Acute rejection in cardiac transplant patients remains a contributory factor to limited survival of implanted hearts. Currently, there are no biomarkers in clinical use that can predict, at the time of transplantation, the likelihood of post-transplant acute cellular rejection. Such a development would be of great value in personalizing immunosuppressive treatment. Recipient age, donor age, cold ischemic time, warm ischemic time, panel-reactive antibody, gender mismatch, blood type mismatch and human leukocyte antigens (HLA-A, -B and -DR) mismatch between recipients and donors were tested in 53 heart transplant patients for their power to predict post-transplant acute cellular rejection. Donor transplant biopsy and recipient pre-transplant blood were also examined for the presence of genomic biomarkers in 7 rejection and 11 non-rejection patients, using non-targeted data mining techniques. The biomarker based on the 8 clinical variables had an area under the receiver operating characteristic curve (AUC) of 0.53. The pre-transplant recipient blood gene-based panel did not yield better performance, but the donor heart tissue gene-based panel had an AUC = 0.78. A combination of 25 probe sets from the transplant donor biopsy and 18 probe sets from the pre-transplant recipient whole blood had an AUC = 0.90. Biologic pathways implicated include VEGF- and EGFR-signaling, and MAPK. Based on this study, the best predictive biomarker panel contains genes from recipient whole blood and donor myocardial tissue. This panel provides clinically relevant prediction power and, if validated, may personalize immunosuppressive treatment and rejection monitoring. Copyright © 2013 International Society for Heart and Lung Transplantation. Published by Elsevier Inc. All rights reserved.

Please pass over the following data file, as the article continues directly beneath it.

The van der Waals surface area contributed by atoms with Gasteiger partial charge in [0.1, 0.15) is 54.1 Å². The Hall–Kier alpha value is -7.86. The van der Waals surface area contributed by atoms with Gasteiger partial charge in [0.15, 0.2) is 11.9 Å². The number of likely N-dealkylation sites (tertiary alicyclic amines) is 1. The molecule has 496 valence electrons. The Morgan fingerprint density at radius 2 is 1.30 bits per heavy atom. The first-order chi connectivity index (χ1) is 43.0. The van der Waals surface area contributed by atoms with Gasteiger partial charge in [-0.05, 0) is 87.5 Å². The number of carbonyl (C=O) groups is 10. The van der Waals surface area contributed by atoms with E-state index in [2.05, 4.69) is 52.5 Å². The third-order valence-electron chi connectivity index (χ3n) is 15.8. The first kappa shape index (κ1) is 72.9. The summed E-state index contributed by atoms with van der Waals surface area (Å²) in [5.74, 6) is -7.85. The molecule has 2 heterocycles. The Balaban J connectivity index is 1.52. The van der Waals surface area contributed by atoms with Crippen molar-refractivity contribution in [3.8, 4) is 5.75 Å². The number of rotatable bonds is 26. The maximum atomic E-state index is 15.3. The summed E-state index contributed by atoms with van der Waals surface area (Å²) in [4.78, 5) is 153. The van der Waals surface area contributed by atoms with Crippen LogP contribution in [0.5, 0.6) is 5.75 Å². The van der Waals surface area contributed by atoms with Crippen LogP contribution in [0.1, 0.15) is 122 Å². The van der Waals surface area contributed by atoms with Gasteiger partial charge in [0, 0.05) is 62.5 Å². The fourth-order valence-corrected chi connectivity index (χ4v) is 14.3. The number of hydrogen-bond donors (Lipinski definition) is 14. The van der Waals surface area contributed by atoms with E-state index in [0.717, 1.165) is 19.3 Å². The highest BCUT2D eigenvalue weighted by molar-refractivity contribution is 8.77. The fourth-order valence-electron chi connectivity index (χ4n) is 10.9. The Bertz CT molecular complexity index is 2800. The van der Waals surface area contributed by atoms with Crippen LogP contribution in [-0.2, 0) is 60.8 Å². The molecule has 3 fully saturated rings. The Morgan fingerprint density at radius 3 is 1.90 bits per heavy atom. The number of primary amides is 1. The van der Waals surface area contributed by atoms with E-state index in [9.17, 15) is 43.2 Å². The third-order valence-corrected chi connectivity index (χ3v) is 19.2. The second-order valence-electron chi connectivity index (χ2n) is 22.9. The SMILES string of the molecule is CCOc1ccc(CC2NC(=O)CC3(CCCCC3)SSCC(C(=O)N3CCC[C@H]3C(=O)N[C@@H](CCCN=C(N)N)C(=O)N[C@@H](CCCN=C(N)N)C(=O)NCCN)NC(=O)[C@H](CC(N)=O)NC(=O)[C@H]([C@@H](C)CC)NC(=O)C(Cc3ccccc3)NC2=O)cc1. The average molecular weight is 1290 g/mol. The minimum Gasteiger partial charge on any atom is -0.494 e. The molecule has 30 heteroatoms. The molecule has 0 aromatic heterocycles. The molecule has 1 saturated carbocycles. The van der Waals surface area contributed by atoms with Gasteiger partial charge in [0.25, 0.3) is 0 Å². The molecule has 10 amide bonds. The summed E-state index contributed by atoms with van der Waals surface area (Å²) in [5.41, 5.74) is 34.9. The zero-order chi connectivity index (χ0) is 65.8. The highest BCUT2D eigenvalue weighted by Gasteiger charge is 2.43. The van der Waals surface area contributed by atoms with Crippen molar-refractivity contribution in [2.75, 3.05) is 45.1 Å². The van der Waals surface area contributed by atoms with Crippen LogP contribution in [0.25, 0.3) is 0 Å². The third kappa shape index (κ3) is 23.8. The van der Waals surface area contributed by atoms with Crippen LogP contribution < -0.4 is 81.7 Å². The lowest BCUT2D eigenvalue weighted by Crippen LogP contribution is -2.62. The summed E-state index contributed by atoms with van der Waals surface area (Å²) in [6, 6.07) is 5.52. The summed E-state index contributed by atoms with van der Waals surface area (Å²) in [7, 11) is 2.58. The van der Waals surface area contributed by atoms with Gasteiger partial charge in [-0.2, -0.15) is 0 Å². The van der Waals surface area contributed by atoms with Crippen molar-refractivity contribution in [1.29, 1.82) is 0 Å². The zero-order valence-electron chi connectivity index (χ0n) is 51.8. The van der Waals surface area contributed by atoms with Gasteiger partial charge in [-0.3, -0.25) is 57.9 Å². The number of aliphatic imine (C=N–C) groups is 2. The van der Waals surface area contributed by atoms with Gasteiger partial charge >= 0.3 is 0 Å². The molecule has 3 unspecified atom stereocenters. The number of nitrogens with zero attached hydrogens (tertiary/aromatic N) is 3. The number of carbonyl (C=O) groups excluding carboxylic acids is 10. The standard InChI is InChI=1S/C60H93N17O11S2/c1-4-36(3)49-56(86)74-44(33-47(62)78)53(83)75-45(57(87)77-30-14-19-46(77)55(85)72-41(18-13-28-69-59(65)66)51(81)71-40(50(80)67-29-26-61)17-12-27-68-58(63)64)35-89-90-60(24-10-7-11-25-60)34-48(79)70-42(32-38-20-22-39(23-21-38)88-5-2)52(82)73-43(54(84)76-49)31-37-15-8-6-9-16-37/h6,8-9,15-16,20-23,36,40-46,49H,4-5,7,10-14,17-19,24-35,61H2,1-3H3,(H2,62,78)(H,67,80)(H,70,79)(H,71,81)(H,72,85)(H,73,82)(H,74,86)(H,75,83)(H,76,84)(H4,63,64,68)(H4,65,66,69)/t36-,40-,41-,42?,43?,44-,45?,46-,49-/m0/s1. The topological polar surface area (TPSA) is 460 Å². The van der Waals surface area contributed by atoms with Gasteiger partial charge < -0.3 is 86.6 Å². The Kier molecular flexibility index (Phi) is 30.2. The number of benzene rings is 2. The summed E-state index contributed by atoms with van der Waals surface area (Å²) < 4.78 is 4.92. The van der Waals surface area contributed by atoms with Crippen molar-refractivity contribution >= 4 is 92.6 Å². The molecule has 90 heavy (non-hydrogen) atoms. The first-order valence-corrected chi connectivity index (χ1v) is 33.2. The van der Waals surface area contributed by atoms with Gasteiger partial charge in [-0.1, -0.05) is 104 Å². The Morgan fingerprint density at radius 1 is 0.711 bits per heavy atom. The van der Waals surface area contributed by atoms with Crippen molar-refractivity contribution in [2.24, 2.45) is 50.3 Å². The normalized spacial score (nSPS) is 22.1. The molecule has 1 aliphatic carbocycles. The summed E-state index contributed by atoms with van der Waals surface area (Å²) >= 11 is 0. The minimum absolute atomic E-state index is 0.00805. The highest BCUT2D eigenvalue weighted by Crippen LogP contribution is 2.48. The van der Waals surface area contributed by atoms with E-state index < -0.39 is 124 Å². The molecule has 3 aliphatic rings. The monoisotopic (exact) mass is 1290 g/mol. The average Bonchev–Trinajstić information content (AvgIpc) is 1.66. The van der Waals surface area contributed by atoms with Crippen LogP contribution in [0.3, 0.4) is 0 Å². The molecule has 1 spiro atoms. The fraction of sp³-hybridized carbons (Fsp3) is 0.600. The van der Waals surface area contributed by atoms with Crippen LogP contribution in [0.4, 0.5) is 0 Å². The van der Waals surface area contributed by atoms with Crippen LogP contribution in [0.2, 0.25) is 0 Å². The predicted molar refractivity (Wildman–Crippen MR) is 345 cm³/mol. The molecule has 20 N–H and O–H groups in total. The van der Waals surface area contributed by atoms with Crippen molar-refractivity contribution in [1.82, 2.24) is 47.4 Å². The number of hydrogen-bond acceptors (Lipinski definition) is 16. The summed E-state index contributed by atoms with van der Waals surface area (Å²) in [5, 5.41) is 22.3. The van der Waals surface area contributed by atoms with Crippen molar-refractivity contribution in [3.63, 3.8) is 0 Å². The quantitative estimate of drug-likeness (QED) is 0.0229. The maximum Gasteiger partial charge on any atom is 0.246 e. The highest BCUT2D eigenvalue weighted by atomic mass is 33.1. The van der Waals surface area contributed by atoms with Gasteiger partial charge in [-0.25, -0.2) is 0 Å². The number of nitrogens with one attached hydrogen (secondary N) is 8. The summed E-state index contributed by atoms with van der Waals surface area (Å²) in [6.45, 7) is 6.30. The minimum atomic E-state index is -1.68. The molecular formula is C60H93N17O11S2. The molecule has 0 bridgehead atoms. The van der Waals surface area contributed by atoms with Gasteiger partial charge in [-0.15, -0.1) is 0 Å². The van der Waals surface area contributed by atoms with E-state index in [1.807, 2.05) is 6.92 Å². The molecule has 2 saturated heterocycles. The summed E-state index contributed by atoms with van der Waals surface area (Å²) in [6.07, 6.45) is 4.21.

19. Profile of the Pleximmune blood test for transplant rejection risk prediction

    OpenAIRE

    Sindhi, Rakesh; Ashokkumar, Chethan; Higgs, Brandon W; Levy, Samantha; Soltys, Kyle; Bond, Geoffrey; Mazariegos, George; Ranganathan, Sarangarajan; Zeevi, Adriana

    2016-01-01

    The Pleximmune? test (Plexision Inc., Pittsburgh, PA, USA) is the first cell-based test approved by the US FDA, which predicts acute cellular rejection in children with liver- or intestine transplantation. The test addresses an unmet need to improve management of immunosuppression, which incurs greater risks of opportunistic infections and Epstein?Barr virus-induced malignancy during childhood. High-dose immunosuppression and recurrent rejection after intestine transplantation also result in ...